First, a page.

Anthony Palmer has spent the last few years working for the Olympic Delivery Authority, capturing and communicating the process of building the Olympic park. He’s going to condense to 20 minutes that took four years to do…
In March 2008, the whole of the Olympics Park – about the size of Hyde Park – was only just a construction site.
ODA had to build the set, while LOCOG put on the show. The ODA was regenerating the East End, LOCOG inspiring a generation. And his role was to show the world what was happening. He lives in Stratford – he was able to photograph the streets being destroyed before the big blue fence went up. However, the images weren’t just of decay – they had fantastic designs for the new, sustainable venues.
The third element of the communications were the local community – who found the biggest construction site in Europe happening on their doorstep.
All of their comms included the lustiest images and video. The ones with aerial photos and video were absolutely lapped up. In 2008, they started a process of using webcams. In 2012? There’s loads of broken links on the site. He’s no longer running it – it was handed over to LOCOG a year ago. But he can show us a photo of the webcam – a metal box on a scaffold on a roof in Stratford, with a camera, a hard drive and a 3G connection. The stadium cam was taking an image every 10 minutes during daylight – 90 images a day. There were no tall buildings north of the sites, so the contractors kindly built them a scaffold on top of the site office.
They started harvesting the photos into written blog posts – and from their into an image gallery. There’s a limited gallery of images left on the active site. They were a victim of the image gallery created within the CMS – rather than, say, hosting them on Flickr. But there are a lot of brand restrictions on what the organising committee can or can’t do. Non-sponsors couldn’t have a presence on the website, which limited their options.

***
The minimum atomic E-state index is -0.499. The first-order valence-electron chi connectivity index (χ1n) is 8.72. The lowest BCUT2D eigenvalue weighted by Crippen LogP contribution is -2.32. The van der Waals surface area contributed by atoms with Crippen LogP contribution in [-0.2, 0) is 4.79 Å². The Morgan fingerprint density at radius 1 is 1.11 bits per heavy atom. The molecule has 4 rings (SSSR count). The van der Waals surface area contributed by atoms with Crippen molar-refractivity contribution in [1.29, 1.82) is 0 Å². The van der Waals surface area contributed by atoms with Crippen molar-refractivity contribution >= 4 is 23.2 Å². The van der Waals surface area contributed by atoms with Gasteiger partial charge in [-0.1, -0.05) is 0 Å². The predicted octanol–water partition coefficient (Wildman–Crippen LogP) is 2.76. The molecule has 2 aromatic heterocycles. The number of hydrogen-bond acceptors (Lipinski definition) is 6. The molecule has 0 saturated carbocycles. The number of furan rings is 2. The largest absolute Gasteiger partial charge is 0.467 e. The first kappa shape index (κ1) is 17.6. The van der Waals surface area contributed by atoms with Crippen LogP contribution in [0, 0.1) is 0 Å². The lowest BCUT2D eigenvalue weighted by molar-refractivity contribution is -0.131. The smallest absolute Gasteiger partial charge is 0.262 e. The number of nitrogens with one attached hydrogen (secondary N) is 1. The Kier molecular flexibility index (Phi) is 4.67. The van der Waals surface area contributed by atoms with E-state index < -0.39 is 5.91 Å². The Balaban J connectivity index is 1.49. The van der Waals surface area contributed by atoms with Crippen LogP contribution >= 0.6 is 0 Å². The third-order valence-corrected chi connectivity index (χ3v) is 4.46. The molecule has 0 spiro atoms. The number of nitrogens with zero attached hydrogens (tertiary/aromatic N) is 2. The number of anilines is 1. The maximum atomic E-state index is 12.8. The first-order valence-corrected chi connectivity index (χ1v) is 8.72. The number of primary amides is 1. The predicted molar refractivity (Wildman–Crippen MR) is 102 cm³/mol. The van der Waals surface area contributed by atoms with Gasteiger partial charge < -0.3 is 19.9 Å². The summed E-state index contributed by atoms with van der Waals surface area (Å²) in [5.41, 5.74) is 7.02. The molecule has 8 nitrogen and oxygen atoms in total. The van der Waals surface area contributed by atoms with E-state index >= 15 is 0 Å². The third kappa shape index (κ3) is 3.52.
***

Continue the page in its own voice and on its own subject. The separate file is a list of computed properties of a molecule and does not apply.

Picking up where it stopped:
The webcams were getting about 100,000 hits a month – during period when the general site wasn’t getting much traffic. They were always the most popular part of the site.
They did videos of visits – like Tom Daley on the completed dive tower -, they did fly-throughs twice a year, and behind the scenes stories. They had to white label host the videos – as a non-sponsor like YouTube couldn’t have a presence on the main site. However, all the videos are available separately on YouTube itself.
He’s proud of what they did – they added something different to the content mix, not just adding to the editorial noise. They let people look into the park and see what was going on.